Tuesday, February 9, 2010

The big easy, California style

I have never actually been to New Orleans. For god sakes I have never been to Louisiana, or even it's bordering states for that matter. This simple fact does not seem to have any bearing on my overwhelming and slightly fanatical love for New Orleans. I have this strange and misguided theory that in some strange way I am a defacto native of the area. In college we had a guy on an exchange program from LSU and I followed that poor boy around and badgered him for any information about his hometown that I could get out of him. I hung around his dorm and struck up a friendship with him just to hear him talk, and to eat the crazy food he made(his mom sent alligator!! we made stew). It was as though I thought that some of his awesome cool Luisiananess would rub off on me. It did not, but I did fall even further in love with New Orleans.

About three weeks into my stalking stint Hurricane Katrina blew through his hometown. He told me all the stories that he was getting from back home. We watched the news coverage. It was horrifying. I remember being so devastated by not only the madness of the political situation and the mind numbing amount of pain was being absorbed by so many, but also at the loss of such an amazing place. My heart went out then, and still goes out now to all of those that lost so much in that disaster; people they loved, the places they called home and everything within, and the culture of a city like no other. To this day I am amazed by the resiliency of the people from that region and I am so grateful that they have worked so hard to rebuild and preserve New Orleans. Hopefully one day I will actually get my ass down there.

All that to tell you that I was really excited that the Saints were going to the Superbowl!!! In honor of this occasion Alex and I had a Louisiana inspired evening. There was even Sweet Tea wine that I found at Cost Plus. It was actually a little too sweet for my taste, I had to mix it in to some white wine to get a sangria effect, which worked nicely. Look at that bottle though...ahh soo cool.

I actually got my act together and chopped/organized my ingredients.
Makes life so much easier.

We made (Just like your mawmaw's) Shrimp Creole (we used chicken sausage not shrimp to save $$) from the Trader Joe's Companion cook book that I got from some friends for my birthday this year. My preparing this recipe marked a monuments occasion. I made my first roux. A roux is simply a mixture of fat and flour that is used as the base for a lot of Cajun stews. The flour and fat are combined in equal parts and then cooked until it becomes a dark brown color. The roux has a deep nutty taste that it lends to the dish as well as giving it a rich color that is hard to resist. It is a bit of a tedious task but it is well worth it. The creole was perfect, spicy, thick and satisfying. The roux gives the stew an almost smokey flavor, a very subtle richness that is perfectly offset by the spice of the chili powder and the sausage. And I really recommend using the fresh tomatoes, the acidity is perfect and the texture of the skins makes the dish a lot more interesting.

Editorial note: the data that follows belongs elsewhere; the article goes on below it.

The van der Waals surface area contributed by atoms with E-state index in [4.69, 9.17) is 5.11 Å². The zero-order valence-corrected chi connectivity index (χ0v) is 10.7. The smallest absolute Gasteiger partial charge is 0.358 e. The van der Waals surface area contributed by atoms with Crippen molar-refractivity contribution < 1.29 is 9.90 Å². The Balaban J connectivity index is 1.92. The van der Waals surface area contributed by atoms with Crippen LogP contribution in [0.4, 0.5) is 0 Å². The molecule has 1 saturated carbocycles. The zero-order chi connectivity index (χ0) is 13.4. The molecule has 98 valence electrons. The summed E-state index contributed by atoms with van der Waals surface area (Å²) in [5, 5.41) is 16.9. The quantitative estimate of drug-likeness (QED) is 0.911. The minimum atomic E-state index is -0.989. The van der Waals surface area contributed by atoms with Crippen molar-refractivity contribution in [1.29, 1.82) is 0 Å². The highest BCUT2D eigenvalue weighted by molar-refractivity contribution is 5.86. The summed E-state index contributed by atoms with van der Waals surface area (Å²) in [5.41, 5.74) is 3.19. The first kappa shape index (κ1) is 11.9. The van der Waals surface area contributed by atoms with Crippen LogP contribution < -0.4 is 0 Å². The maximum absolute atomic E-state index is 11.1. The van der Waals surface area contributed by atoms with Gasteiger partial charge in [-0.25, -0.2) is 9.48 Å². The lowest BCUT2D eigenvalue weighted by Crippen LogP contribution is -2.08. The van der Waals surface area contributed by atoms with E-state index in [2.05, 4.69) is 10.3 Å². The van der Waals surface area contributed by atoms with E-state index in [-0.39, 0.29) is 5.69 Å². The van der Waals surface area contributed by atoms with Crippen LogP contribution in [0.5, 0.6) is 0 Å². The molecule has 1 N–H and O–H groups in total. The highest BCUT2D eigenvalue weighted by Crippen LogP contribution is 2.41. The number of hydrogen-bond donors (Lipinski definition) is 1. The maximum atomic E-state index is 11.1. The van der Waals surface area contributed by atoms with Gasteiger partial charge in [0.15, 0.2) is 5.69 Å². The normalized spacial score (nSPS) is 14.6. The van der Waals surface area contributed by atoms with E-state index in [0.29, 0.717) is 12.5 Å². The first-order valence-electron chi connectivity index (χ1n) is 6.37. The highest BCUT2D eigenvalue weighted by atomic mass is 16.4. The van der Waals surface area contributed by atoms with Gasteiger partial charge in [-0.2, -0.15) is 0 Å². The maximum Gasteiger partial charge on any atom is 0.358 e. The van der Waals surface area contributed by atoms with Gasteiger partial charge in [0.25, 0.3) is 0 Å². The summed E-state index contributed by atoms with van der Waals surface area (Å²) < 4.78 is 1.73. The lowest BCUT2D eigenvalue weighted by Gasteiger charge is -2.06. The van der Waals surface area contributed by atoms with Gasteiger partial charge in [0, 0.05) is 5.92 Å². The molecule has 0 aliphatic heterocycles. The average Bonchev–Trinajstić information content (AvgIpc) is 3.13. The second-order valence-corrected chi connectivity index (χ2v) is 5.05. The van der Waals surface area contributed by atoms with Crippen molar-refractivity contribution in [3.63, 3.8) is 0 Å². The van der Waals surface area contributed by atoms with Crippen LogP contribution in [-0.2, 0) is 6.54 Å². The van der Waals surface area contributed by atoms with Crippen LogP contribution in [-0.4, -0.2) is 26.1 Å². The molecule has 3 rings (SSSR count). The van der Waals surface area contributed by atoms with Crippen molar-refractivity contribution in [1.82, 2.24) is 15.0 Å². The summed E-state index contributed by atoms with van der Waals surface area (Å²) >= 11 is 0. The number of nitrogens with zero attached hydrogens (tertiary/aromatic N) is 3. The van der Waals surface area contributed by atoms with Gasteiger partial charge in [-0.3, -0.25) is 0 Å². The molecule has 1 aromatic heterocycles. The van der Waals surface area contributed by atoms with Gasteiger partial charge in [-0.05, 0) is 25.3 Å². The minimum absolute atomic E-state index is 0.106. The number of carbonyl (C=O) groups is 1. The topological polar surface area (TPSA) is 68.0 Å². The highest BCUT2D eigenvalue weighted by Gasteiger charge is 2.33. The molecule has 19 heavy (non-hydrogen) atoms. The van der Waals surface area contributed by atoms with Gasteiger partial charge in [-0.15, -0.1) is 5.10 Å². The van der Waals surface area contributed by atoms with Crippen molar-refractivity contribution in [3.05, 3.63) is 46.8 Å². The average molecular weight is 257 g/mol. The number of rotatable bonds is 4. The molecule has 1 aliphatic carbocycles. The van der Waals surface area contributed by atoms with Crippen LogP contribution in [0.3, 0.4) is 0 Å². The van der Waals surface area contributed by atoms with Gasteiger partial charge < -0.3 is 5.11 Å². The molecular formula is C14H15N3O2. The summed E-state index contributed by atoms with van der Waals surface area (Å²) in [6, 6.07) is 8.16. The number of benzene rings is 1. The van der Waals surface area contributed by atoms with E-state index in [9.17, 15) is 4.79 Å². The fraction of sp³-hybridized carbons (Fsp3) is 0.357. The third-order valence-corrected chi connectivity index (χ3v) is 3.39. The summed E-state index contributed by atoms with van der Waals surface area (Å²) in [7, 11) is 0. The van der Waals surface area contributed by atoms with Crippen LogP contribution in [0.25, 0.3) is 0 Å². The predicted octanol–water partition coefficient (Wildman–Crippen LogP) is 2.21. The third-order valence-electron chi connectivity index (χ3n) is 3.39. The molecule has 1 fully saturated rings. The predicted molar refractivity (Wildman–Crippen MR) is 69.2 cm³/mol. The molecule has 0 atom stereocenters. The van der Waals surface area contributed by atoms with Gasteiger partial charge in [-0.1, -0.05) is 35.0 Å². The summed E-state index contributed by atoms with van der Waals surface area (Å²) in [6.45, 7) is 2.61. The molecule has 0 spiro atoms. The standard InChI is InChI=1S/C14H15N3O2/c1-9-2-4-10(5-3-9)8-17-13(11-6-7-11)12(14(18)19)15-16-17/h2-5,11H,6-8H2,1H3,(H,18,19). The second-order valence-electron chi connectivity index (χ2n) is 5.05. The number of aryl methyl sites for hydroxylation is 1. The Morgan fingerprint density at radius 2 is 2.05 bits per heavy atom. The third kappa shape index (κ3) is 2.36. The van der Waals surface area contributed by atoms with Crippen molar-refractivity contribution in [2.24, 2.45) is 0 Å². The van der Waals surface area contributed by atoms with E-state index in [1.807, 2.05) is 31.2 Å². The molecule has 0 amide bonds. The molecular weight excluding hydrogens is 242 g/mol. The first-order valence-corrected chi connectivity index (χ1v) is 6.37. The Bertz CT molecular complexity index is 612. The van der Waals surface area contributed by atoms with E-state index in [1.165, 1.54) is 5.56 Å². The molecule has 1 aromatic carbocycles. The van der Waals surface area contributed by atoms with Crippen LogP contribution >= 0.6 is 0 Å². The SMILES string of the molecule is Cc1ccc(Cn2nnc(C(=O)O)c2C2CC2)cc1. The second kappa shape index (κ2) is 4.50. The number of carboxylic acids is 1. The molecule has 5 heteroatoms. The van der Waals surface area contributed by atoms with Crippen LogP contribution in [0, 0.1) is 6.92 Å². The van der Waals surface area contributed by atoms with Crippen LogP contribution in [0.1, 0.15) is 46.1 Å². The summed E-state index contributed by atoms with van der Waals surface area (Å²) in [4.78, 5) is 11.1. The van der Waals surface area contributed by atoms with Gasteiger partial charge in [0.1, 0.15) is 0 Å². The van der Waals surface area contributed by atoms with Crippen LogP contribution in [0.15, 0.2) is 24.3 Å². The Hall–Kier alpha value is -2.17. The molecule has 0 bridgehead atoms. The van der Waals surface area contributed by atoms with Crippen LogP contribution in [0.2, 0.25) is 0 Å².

The roux in the beginning

Finished Product

Go Saints!! Creole

Adapted from (Just like your mawmaw's) Shrimp creole from The Trader Joe's Companion

  • 1 lb Andoullie Sausage sliced or chopped
  • 1/2 cup vegetable oil
  • 1/2 cup flour
  • 1/2 onion, chopped
  • 1 green bell pepper, chopped
  • 1 and 1/2 cups chopped celery
  • 1 cup, carrot chopped
  • 2 cloves garlic finely chopped
  • 1/2 teaspoon dried thyme
  • 2 cups vegetable stock (could use chicken)
  • 1 cup dry white wine
  • 1/4 teaspoon chili powder
  • 2 cup chopped tomato
  • 3 tablespoons tomato paste

Begin by making your roux. Using a flat bottomed pan over medium-low heat warm up the oil. Slowly add the flour and whisk together. Once the flour is Incorporated you need to continue to stir the mixture until it has turned a light brown (a color similar to peanut butter). This should take about 15 minutes. You can cook the roux for longer, my understanding is that the longer it cooks the more authentic it is.

Once you are satisfied with the roux add your onion, pepper, carrots and celery and cook for 5 minutes, until the veggies have softened.

Add the garlic, thyme, broth, wine, chili powder, tomato and tomato paste. Stir until the paste has dissolved and the entire soup is well blended. Allow everything to simmer for about 30 minutes. The creole will have thickened up a great deal, add as much extra liquid (stock or wine preferably) as you feel you need.

Once you have the consistency you want add the sausage and cook for about 10 more minutes.

We served ours the way they do at our favorite Louisiana style restaurant, with a scoop of rice on top, and we added a bit of Greek yogurt to the top because we put in extra chili powder and it was hot!! Stick to 1/4 teaspoon chili powder if you are adding spicy sausage!!

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